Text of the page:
Home » Evolve Sky’s plan for retail cannabis still not resolved – March decision expected

Evolve Sky’s plan for retail cannabis still not resolved – March decision expected

by Aaron Twitchell

An otherwise routine meeting of the Hopewell Borough Planning Board went on longer than usual Wednesday night. After officially changing the October, 2024 meeting to the 9th of that month and approving a resident’s application for a pool deck, the Board moved on to the agenda item likely responsible for the packed house: Evolve Sky Cannabis, LLC’s bid to convert 3800+ square feet of space at 57 Hamilton Avenue to a bustling retail operation, the Borough’s only such new storefront since it approved the applicant almost a year ago.

Several members of the Board recused themselves for conflict of interest before the Chair introduced the process to come. Only the Zoning Board members of the Planning Board continued with the meeting to discuss Evolve Sky.* They unanimously agreed that Evolve Sky’s application is fully complete, a critical step in the planning procedure. What followed was a baseball game-esque evening of the applicant sending four power hitters to the plate, fielding questions from the Board, then a couple of innings worth of public comments to wrap things up. In the end, the Board’s commitment to ending at 9:30 meant that no vote would take place, the issue being tabled to March’s meeting.

First up was David Collins, architect for the retail space, who discussed and answered questions about parking, lighting, security, product storage, and air movement. Collins deferred some queries to their respective experts but otherwise shared his plans so that all could see, including those who had signed on via Zoom. Next up, Tony Gallo, a 30-year retail security expert who discussed the proprietor’s plans to keep the product safe. Gallo frequently cited New Jersey’s Cannabis Regulatory Commission, the powerful body behind the myriad rules and regulations necessary for retail establishments in the state. For example, State law dictates that a cannabis retailer must have video cameras operating at all times, including for at least eight hours through any power outages that may occur—an issue that came up several times given the Borough’s experience with electrical outages. Gallo also emphasized that Evolve Sky would be able to identify every single person who came in and out of their storefront, and would receive real-time inventory updates accounting for deliveries and purchases.

Third into the batter’s box was the operator of the store himself, Sajid Khan, who spoke about Hamilton and Somerset streets as the “ideal location” for his business, “being off the main road”. Khan noted several other details which would later become hot topics during the public comment, including business hours of between 8am and 10pm. Not only were residents concerned about foot and vehicle traffic into the night, but also expressed dismay at powerful security lights having to illuminate the property during said hours. Khan concluded his time reviewing the law, which prohibits “open flowers” of marijuana plants from being sold, as well as forbidding consumption of any product on premises.

In the clean-up spot for the applicant was Jim Kyle, planner at McManus & Associates, of Hopewell, whose straight-forward testimony consisted of a review of the site’s building plans and the type of permits being sought.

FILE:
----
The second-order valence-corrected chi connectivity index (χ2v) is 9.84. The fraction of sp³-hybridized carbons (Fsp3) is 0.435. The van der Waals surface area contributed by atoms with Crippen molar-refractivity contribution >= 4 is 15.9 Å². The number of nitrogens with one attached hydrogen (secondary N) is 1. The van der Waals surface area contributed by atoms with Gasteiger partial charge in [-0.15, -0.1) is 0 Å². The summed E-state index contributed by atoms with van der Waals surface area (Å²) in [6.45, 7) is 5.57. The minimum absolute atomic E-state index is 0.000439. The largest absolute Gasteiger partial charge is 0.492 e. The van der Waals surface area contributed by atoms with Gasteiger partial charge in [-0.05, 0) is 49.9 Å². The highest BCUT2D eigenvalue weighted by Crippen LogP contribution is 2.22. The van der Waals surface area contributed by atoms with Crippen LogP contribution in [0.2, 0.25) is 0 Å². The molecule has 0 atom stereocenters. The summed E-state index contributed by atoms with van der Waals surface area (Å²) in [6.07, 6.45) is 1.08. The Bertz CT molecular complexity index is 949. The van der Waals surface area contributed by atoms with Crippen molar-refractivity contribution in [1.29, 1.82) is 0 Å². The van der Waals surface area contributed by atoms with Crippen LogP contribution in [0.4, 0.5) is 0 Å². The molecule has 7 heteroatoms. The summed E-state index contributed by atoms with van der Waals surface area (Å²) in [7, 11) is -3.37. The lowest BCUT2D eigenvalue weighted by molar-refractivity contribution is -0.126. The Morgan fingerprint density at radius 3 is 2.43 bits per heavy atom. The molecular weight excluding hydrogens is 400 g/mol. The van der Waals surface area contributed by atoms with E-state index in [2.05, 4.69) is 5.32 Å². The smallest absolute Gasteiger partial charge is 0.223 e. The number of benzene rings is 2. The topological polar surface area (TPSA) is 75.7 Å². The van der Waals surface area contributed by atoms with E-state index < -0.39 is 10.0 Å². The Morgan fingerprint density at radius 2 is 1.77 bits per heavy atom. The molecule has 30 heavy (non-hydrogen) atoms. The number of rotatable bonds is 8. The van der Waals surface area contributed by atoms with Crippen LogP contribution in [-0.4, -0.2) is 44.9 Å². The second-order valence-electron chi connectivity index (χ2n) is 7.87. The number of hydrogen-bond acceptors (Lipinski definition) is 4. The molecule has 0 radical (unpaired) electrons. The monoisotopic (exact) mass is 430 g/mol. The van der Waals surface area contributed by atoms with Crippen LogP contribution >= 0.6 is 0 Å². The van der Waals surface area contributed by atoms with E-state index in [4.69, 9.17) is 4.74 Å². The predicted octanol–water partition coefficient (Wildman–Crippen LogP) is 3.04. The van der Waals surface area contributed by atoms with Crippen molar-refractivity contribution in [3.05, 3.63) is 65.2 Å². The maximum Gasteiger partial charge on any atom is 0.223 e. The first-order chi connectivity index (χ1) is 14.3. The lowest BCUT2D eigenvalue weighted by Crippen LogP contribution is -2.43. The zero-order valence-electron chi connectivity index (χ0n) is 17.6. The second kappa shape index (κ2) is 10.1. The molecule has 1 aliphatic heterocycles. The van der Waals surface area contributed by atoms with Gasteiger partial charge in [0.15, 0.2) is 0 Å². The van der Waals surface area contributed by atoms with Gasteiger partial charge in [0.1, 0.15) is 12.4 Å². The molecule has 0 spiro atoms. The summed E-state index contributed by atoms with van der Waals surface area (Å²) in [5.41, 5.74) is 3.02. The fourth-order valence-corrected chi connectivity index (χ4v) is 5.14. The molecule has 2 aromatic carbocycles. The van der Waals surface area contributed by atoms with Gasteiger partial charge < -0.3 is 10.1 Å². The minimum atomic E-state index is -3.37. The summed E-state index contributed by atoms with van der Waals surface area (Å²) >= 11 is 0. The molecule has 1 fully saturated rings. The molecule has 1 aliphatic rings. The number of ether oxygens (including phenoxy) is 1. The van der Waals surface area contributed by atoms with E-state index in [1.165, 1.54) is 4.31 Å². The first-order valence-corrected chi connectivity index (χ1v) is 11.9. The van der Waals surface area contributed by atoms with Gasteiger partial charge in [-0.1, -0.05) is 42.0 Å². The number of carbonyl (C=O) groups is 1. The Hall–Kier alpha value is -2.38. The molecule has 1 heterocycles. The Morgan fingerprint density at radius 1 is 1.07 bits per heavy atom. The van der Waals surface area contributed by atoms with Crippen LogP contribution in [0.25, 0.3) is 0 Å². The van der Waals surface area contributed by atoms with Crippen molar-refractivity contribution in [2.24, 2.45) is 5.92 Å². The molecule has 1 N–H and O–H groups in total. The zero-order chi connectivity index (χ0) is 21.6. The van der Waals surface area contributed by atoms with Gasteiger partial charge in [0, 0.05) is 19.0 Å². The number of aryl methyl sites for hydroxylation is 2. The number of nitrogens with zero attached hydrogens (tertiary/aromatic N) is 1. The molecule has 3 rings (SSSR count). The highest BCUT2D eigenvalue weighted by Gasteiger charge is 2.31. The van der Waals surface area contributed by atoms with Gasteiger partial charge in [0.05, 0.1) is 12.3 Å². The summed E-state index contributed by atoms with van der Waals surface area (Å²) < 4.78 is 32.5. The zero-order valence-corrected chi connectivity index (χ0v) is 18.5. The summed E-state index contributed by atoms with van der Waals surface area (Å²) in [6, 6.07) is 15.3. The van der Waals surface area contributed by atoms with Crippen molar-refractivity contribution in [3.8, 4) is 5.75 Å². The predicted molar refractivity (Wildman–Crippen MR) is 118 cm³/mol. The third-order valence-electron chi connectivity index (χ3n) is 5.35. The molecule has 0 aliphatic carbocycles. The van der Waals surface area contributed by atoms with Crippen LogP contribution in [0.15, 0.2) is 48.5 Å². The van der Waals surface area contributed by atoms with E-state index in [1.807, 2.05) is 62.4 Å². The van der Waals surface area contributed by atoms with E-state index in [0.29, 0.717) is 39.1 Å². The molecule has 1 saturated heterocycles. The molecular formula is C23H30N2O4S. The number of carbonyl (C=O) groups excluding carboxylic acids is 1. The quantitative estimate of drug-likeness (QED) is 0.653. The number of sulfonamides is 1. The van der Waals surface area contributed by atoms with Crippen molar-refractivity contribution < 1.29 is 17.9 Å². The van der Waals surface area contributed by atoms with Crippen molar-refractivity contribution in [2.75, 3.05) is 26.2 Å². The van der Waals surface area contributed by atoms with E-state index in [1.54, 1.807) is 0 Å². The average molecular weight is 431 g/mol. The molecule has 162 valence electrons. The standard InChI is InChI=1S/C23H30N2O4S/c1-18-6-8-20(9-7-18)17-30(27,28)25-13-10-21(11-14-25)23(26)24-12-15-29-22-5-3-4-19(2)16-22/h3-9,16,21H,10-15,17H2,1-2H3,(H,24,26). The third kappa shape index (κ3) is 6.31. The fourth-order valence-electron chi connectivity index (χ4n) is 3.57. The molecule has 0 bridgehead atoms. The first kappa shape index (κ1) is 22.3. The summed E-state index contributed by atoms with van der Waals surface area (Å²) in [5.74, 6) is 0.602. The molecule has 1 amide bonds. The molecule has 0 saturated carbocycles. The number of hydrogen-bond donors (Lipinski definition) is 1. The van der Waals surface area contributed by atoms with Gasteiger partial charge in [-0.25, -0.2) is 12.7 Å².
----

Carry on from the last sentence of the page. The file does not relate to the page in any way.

Although there were some comments made in support of the variances—and, thus, in support of the business being located there—most residents near 57 Hamilton who spoke at the meeting are opposed. Among the most common objections were concerns over a large bus stop on the corner and children’s safety in general, the residential character of the location, and the condition of the property. One resident noted that the building owner, listed as Gerald Freedman, et al, is already dealing with water contamination and other environmental issues. One board member asked about security cameras recording the comings and goings of neighbors without their consent. The response, like so many others, centered on regulations set forth by the State Cannabis Regulatory Commission, which are out of the hands of Khan and his company. Despite the company’s agents and their expert testimony, enough concerns remained that, when time was up, the Board concluded public comment and adjourned the meeting.

The next meeting of the Hopewell Borough Planning Board is scheduled for March 6 at 7pm.

Edited 2/15 at 11:13am to correct the first reference to the CRC.

*Edited 2/19 to correct the reference to the Board: Peter Macholdt, Chair of the Planning Board wrote to say:

I am the chairperson of the Hopewell Borough Planning Board and want to commend your writer for the article covering our February Planning Board meeting. That said, I’d like to offer a bit of clarification to the article.

The Hopewell Borough Planning Board sits as both a planning board and as a zoning board. The zoning board is a subset of the full planning board and consists of Class 4 planning board members only.

The hearing for Evolve Sky was a zoning hearing, so we sat as a zoning board. Planning Board members in Classes 1-3 (Kennedy/Walker/Mackie) are not members of the zoning board, and therefore did not recuse themselves from the discussion, they never sit for zoning discussions. We did have 1 zoning board member who recused herself.

I thought it important for you and your readers to understand the basic composition and functions of the Hopewell Borough Planning Board.

Thank you, Peter!!!

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